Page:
Conservative MP Michael Chong will be testifying before the United States Congress, where he will address Beijing’s transnational repression targeting critics of the regime living overseas and minorities oppressed in China.
In a hearing announcement, the U.S. Congressional-Executive Commission on China (CECC) said it has invited Mr. Chong to testify in Washington on Sept. 12. The invitation comes as the Chinese regime ramps up a campaign targeting diaspora communities and global critics of the communist leadership, the CECC said.
Agents of the Chinese regime, including those linked to the Ministry of State Security and provincial police forces, have “engaged in forced rendition of asylum seekers, street assaults, digital surveillance, online harassment, and the coercion and intimidation of the family and friends of dissidents and political prisoners in the United States and globally,” the statement said.
In an emailed statement, Mr. Chong said he looks forward to the opportunity to speak with U.S. Senators on such threat activities. He added that congressional hearings provide the opportunity to highlight the need for democracies to have closer cooperation to counter threats by Beijing and to protect “our citizens and institutions.”
“The PRC’s foreign interference threat activities here in Canada are a serious, national threat. For years Canada’s intelligence agencies have stated these activities are a threat to our citizens, democratic institutions, social cohesion and long-term prosperity,” he said.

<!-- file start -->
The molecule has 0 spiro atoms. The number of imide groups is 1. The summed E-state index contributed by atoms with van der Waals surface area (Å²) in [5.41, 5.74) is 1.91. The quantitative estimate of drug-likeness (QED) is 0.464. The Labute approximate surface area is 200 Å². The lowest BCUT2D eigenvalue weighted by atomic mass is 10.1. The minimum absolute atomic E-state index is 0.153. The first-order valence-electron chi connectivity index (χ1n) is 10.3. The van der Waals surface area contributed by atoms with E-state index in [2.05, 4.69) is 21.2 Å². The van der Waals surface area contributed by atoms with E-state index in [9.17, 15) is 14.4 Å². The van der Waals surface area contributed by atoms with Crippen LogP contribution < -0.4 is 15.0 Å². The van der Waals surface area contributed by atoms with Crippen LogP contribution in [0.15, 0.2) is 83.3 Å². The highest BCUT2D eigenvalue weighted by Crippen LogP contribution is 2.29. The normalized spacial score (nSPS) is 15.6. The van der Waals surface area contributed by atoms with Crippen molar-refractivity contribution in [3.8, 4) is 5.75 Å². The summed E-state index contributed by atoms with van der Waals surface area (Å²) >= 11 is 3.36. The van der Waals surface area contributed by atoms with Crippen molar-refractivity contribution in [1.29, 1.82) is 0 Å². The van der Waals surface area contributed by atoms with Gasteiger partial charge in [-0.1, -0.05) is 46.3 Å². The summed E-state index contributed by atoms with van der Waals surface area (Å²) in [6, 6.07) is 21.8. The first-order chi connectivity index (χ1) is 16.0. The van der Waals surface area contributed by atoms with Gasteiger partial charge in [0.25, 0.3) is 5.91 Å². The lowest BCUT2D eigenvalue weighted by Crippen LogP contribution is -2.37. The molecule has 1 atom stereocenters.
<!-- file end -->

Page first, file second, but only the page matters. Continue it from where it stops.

Mr. Chong has faced ongoing threats from Beijing.
In May, The Globe and Mail reported on a 2021 assessment from the Canadian Security Intelligence Service (CSIS) which said the Chinese regime was targeting MPs for their stance on human rights in China. Citing a national security source, the report alleged that Mr. Chong’s family members living in Hong Kong had faced harassment from Chinese authorities.
A day after the Globe report was published, CSIS Director David Vigneault briefed Mr. Chong on Parliament Hill, where he told the MP that both he and his family were targeted by Beijing due to his sponsorship of a parliamentary motion in 2021. The motion aimed to recognize the regime’s treatment of Uyghurs as a genocide.
Ottawa subsequently summoned the Chinese ambassador to Canada on May 4 over the issue, and a Chinese diplomat, Zhao Wei, was expelled later that month for his alleged involvement in the targeting Mr. Chong and his family.
Beijing denied the allegations and retaliated by expelling Jennifer Lalonde, a diplomat from the Canadian consulate in Shanghai.
Following media reports on the targeting by Beijing, Mr. Chong became the victim of an online disinformation campaign.
Global Affairs Canada revealed in August what it described as a “coordinated network” of disinformation launched against the MP on WeChat shortly after Canadian media reported the Chinese threat against his family.
The CECC will also hear testimony from China analysts, including Laura Harth, campaign director for the Spain-based NGO Safeguard Defenders.
The human rights organization published a series of reports in 2022 on China’s clandestine operation of police service stations in more than 53 countries worldwide. The reports were aimed at investigating Beijing’s long-arm policing and transnational repression. According to its September 2022 report, Safeguard Defenders said the regime has touted its success in repatriating roughly 230,000 Chinese nationals living overseas, between April 2021 and July 2022.
While the regime said that its operation was aimed at combating telecommunications fraud by Chinese nationals living abroad, Safeguard Defenders warned that its targets also included dissidents and non-suspects.
The CECC statement cited the human rights group, Freedom House, which said that China’s transnational repression campaign is “the most sophisticated, comprehensive, and far-reaching” in the world.
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